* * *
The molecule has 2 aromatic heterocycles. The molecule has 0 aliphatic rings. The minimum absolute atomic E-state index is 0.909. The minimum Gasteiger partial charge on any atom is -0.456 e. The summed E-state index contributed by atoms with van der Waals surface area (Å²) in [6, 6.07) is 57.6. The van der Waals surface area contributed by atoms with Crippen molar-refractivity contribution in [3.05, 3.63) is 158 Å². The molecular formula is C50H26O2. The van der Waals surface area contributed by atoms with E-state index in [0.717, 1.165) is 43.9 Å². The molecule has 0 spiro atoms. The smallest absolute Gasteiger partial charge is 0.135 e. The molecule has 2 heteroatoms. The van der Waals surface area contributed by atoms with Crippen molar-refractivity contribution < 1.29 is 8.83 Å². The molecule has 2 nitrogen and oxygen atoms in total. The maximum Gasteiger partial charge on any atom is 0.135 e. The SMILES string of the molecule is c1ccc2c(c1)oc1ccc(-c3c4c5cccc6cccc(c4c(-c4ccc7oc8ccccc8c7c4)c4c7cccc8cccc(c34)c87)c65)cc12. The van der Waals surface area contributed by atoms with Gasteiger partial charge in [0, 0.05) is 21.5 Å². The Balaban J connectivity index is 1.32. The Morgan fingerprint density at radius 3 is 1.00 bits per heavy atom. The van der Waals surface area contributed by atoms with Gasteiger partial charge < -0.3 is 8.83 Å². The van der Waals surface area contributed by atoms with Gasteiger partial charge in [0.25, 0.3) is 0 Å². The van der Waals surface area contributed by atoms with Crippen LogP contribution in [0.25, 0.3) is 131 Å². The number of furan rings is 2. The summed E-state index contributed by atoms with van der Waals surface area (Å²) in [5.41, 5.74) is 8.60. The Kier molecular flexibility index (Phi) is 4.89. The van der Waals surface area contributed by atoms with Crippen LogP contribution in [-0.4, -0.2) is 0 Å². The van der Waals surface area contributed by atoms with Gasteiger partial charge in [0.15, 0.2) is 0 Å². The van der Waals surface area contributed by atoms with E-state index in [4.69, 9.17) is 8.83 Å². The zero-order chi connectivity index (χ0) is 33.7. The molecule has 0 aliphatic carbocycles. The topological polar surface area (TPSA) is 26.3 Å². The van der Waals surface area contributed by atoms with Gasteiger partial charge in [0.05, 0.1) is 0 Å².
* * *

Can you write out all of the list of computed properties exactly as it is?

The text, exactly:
The molecule has 2 aromatic heterocycles. The molecule has 0 aliphatic rings. The minimum absolute atomic E-state index is 0.909. The minimum Gasteiger partial charge on any atom is -0.456 e. The summed E-state index contributed by atoms with van der Waals surface area (Å²) in [6, 6.07) is 57.6. The van der Waals surface area contributed by atoms with Crippen molar-refractivity contribution in [3.05, 3.63) is 158 Å². The molecular formula is C50H26O2. The van der Waals surface area contributed by atoms with E-state index in [0.717, 1.165) is 43.9 Å². The molecule has 0 spiro atoms. The smallest absolute Gasteiger partial charge is 0.135 e. The molecule has 2 heteroatoms. The van der Waals surface area contributed by atoms with Crippen molar-refractivity contribution < 1.29 is 8.83 Å². The molecule has 2 nitrogen and oxygen atoms in total. The maximum Gasteiger partial charge on any atom is 0.135 e. The SMILES string of the molecule is c1ccc2c(c1)oc1ccc(-c3c4c5cccc6cccc(c4c(-c4ccc7oc8ccccc8c7c4)c4c7cccc8cccc(c34)c87)c65)cc12. The van der Waals surface area contributed by atoms with Gasteiger partial charge in [0, 0.05) is 21.5 Å². The Balaban J connectivity index is 1.32. The Morgan fingerprint density at radius 3 is 1.00 bits per heavy atom. The van der Waals surface area contributed by atoms with Gasteiger partial charge < -0.3 is 8.83 Å². The van der Waals surface area contributed by atoms with Gasteiger partial charge in [0.25, 0.3) is 0 Å². The van der Waals surface area contributed by atoms with Crippen LogP contribution in [0.25, 0.3) is 131 Å². The number of furan rings is 2. The summed E-state index contributed by atoms with van der Waals surface area (Å²) in [5.41, 5.74) is 8.60. The Kier molecular flexibility index (Phi) is 4.89. The van der Waals surface area contributed by atoms with Crippen LogP contribution in [-0.4, -0.2) is 0 Å². The van der Waals surface area contributed by atoms with Gasteiger partial charge in [0.15, 0.2) is 0 Å². The van der Waals surface area contributed by atoms with E-state index in [4.69, 9.17) is 8.83 Å². The zero-order chi connectivity index (χ0) is 33.7. The molecule has 0 aliphatic carbocycles. The topological polar surface area (TPSA) is 26.3 Å². The van der Waals surface area contributed by atoms with Gasteiger partial charge in [0.05, 0.1) is 0 Å².